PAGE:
Monday, June 19, 2006

Oh, there you are

I found all the poor people. They're at six flags.

Went there Sunday with my brother to ride some rollercoasters. It had been ages since I'd been to any such establishment. I recognized immediately that I was, by many measures, out of my element, and by others, back to the element I grew up in/ with.

The attire was mostly sports jerseys for the men, complete with some chains, shorts that end just past the knees, and baseball hats with straight brims and nary a mark on them. The women were in the tightest stuff they owned, even if they were 80 pounds over weight.

I got to see several frighteningly obese folk, some of whom were on those "I've given up all physical activity save moving my arm to stuff food in my face" electric scooter things.

My brother, who's carrying more pounds than he wants to already, ordered me to kill him should he ever reach that state. I told him I'd just haul him off to the deep Alaskan wilderness and leave him and let nature take its course. He'd come back fit or not at all.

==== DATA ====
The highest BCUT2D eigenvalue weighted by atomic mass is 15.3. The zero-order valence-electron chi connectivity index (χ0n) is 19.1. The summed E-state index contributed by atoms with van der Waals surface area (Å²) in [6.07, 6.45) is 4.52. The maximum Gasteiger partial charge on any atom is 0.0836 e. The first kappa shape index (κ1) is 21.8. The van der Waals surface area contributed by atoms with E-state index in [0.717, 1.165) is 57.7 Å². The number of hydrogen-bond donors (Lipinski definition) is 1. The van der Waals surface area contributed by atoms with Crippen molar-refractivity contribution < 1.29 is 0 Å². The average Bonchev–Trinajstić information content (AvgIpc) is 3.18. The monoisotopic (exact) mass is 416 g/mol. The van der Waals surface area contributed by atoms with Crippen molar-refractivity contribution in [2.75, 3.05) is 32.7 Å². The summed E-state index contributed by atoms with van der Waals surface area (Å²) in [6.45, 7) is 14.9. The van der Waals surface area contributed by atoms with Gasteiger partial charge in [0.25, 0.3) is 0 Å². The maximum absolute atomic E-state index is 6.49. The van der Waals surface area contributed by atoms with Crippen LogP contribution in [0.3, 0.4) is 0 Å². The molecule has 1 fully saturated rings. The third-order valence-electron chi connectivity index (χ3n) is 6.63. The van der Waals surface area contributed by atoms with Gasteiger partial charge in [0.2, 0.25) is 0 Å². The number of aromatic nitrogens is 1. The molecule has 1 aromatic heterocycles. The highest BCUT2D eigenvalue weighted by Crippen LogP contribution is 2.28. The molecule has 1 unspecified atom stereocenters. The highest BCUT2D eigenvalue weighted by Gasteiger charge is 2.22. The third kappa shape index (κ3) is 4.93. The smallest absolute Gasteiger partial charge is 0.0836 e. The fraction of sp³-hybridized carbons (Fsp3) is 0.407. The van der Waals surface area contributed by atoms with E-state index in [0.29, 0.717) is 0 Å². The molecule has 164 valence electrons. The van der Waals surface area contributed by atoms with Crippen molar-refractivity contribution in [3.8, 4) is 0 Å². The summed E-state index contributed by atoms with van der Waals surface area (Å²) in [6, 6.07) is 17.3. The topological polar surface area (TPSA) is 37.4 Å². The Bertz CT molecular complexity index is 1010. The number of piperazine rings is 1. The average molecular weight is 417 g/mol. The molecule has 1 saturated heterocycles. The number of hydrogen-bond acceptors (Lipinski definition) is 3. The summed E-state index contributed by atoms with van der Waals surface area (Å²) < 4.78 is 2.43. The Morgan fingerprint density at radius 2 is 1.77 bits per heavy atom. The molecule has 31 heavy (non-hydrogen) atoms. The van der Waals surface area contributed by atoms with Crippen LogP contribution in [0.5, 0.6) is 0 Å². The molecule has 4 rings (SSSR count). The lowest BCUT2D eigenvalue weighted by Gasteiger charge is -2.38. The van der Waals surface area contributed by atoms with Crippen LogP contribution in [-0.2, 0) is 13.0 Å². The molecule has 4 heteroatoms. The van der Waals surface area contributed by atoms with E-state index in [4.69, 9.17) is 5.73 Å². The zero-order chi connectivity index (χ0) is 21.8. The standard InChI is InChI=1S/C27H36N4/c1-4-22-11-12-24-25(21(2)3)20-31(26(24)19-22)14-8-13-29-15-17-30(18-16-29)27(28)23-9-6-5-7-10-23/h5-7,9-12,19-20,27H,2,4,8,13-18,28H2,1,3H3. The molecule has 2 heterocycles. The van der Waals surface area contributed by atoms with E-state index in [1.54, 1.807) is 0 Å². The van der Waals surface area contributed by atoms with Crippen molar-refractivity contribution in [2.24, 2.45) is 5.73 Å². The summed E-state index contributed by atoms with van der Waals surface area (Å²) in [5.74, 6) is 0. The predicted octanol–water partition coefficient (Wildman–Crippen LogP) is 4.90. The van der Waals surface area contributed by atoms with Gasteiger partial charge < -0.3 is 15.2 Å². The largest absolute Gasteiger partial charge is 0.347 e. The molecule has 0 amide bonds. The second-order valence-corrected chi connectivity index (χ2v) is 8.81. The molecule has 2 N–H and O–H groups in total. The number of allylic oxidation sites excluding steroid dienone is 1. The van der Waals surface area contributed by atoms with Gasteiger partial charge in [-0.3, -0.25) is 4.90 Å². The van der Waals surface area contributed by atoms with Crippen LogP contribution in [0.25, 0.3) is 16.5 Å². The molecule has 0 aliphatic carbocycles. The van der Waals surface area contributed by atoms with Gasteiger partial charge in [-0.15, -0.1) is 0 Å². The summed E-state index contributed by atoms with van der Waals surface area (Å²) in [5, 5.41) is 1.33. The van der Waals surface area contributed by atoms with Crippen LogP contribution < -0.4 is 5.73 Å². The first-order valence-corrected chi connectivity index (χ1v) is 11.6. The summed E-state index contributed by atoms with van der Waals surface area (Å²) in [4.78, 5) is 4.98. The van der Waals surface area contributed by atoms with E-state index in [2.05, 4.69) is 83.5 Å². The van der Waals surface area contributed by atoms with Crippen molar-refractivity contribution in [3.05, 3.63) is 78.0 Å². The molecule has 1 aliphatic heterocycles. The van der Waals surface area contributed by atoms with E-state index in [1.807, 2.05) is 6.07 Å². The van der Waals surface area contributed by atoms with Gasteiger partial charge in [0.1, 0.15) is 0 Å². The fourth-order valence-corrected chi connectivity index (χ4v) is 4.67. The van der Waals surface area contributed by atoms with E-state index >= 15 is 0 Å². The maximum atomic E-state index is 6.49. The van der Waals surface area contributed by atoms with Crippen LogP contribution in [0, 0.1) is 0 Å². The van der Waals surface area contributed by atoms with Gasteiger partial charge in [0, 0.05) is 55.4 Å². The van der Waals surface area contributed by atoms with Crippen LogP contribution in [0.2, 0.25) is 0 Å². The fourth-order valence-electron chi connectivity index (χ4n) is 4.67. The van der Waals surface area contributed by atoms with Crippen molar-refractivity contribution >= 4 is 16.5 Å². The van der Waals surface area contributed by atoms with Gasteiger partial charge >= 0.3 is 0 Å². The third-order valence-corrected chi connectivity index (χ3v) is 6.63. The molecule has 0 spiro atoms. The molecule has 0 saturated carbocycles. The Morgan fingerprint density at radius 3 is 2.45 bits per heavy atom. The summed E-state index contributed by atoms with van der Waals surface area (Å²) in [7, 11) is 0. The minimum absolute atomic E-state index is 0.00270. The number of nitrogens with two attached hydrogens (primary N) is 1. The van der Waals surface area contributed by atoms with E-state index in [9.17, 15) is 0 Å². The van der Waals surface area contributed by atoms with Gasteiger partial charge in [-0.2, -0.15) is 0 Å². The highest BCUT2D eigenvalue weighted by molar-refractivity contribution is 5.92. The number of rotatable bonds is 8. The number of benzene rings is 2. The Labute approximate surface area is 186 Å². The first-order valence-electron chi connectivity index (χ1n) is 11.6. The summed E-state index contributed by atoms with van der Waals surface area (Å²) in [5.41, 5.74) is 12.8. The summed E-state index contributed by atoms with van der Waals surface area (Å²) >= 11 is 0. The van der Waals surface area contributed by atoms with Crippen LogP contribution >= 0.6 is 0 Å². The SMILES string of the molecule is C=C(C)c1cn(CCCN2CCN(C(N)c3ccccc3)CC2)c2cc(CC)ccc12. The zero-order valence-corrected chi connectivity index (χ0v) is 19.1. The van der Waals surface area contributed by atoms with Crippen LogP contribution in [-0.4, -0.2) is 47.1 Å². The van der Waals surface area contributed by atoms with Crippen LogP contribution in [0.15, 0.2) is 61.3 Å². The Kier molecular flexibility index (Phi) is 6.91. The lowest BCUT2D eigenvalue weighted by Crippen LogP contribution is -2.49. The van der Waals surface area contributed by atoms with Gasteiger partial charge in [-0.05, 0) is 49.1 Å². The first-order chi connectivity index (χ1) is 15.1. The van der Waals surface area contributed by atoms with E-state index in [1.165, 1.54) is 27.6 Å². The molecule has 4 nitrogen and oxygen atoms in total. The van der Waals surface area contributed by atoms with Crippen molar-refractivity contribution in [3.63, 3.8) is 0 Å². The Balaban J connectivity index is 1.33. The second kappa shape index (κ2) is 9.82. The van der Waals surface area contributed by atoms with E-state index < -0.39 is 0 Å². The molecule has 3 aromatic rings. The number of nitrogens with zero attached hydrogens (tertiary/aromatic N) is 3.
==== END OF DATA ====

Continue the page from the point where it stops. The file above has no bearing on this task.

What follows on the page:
In line I noticed that I was, on average, a foot taller than everyone. Part of this was due to the presence of children. But it was also due to the ethnic makeup: Lots of Mexican and Asian folk.

Now before you get all angry at me for making sweeping generalizations, two things: 1) I make sweeping generalizations for a living. I've done consumer research for years. It's my job to take a few bits of information about someone and unravel what's most probably true about them. I've seen enough of how age, race, education, income, marital status, presence of children and geography come together to make predicting any from the others, and just about anything else possible. My prejudices are informed by numbers.

Thing 2) I grew up with this crowd. Transitioning from struggling working class to affluent professional class has been a bit of a challenge in my life. I don't fit with either crowd. My extended family is a bit harder to relate to, and some friends from grade school and high school are even tougher to relate to. I went to grade school and high school in Lawrence, MA. The mean and median incomes in that town are about 2/3 the national average. And check the ethnic makeup.

Very different from the 6-figure plus graduate degree crowd I rub elbows with on a daily basis. None of them are bad people, they just tend not to understand how the other crowd lives.

The rollercoasters were thrilling. Got a huge kick out of the pictures they take of you at the "Oh shit" moment. It's fair to say that my look was usually one of gleeful determination, with a trace of concern. My brother's was often a bit more "I made a very big mistake and I want off". Which we got a good laugh about. We had a good day just being brothers.

I learned Steve has a lot more street smarts than I do. Of course, I'm not hard to beat in that category.